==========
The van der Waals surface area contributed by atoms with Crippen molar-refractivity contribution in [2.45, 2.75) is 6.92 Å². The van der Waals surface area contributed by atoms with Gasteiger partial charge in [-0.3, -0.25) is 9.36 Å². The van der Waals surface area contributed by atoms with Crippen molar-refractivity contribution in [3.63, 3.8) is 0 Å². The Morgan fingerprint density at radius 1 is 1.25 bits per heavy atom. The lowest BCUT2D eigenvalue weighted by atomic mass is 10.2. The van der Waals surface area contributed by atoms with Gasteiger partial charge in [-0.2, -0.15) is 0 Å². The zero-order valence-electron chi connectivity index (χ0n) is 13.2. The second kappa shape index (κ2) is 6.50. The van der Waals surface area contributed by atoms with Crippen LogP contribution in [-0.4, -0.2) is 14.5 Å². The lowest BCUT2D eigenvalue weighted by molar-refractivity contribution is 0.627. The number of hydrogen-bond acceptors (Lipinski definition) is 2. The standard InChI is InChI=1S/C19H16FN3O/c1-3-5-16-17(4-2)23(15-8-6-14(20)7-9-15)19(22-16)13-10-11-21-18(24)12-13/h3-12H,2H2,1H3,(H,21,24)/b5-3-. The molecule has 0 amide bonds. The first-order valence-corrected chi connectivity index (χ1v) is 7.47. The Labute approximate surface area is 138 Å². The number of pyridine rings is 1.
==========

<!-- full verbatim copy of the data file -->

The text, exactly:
The van der Waals surface area contributed by atoms with Crippen molar-refractivity contribution in [2.45, 2.75) is 6.92 Å². The van der Waals surface area contributed by atoms with Gasteiger partial charge in [-0.3, -0.25) is 9.36 Å². The van der Waals surface area contributed by atoms with Crippen molar-refractivity contribution in [3.63, 3.8) is 0 Å². The Morgan fingerprint density at radius 1 is 1.25 bits per heavy atom. The lowest BCUT2D eigenvalue weighted by atomic mass is 10.2. The van der Waals surface area contributed by atoms with Gasteiger partial charge in [-0.2, -0.15) is 0 Å². The zero-order valence-electron chi connectivity index (χ0n) is 13.2. The second kappa shape index (κ2) is 6.50. The van der Waals surface area contributed by atoms with Crippen LogP contribution in [-0.4, -0.2) is 14.5 Å². The lowest BCUT2D eigenvalue weighted by molar-refractivity contribution is 0.627. The number of hydrogen-bond acceptors (Lipinski definition) is 2. The standard InChI is InChI=1S/C19H16FN3O/c1-3-5-16-17(4-2)23(15-8-6-14(20)7-9-15)19(22-16)13-10-11-21-18(24)12-13/h3-12H,2H2,1H3,(H,21,24)/b5-3-. The molecule has 0 amide bonds. The first-order valence-corrected chi connectivity index (χ1v) is 7.47. The Labute approximate surface area is 138 Å². The number of pyridine rings is 1.